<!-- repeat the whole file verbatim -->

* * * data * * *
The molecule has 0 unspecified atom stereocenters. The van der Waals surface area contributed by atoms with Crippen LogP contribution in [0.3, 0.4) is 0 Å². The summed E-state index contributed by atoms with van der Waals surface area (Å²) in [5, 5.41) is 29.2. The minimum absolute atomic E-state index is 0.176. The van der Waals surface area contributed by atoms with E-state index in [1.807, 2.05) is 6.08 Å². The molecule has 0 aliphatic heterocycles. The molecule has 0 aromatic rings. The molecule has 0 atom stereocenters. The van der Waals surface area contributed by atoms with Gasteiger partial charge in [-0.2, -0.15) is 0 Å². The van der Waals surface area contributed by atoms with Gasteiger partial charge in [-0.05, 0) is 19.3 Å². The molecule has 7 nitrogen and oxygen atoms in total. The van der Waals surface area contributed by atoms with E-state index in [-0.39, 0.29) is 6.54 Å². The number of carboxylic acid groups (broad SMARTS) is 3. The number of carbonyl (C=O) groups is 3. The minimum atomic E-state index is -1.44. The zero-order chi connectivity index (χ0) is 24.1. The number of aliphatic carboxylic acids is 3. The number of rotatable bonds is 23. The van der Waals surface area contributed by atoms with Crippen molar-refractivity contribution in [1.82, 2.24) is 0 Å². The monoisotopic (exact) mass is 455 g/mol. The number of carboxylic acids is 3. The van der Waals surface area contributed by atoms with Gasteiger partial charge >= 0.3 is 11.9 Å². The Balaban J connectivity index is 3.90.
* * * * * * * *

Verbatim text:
The molecule has 0 unspecified atom stereocenters. The van der Waals surface area contributed by atoms with Crippen LogP contribution in [0.3, 0.4) is 0 Å². The summed E-state index contributed by atoms with van der Waals surface area (Å²) in [5, 5.41) is 29.2. The minimum absolute atomic E-state index is 0.176. The van der Waals surface area contributed by atoms with E-state index in [1.807, 2.05) is 6.08 Å². The molecule has 0 aliphatic heterocycles. The molecule has 0 aromatic rings. The molecule has 0 atom stereocenters. The van der Waals surface area contributed by atoms with Gasteiger partial charge in [-0.2, -0.15) is 0 Å². The van der Waals surface area contributed by atoms with Gasteiger partial charge in [-0.05, 0) is 19.3 Å². The molecule has 7 nitrogen and oxygen atoms in total. The van der Waals surface area contributed by atoms with E-state index in [-0.39, 0.29) is 6.54 Å². The number of carboxylic acid groups (broad SMARTS) is 3. The number of carbonyl (C=O) groups is 3. The minimum atomic E-state index is -1.44. The zero-order chi connectivity index (χ0) is 24.1. The number of aliphatic carboxylic acids is 3. The number of rotatable bonds is 23. The van der Waals surface area contributed by atoms with Crippen molar-refractivity contribution in [1.82, 2.24) is 0 Å². The monoisotopic (exact) mass is 455 g/mol. The number of carboxylic acids is 3. The van der Waals surface area contributed by atoms with Gasteiger partial charge >= 0.3 is 11.9 Å². The Balaban J connectivity index is 3.90.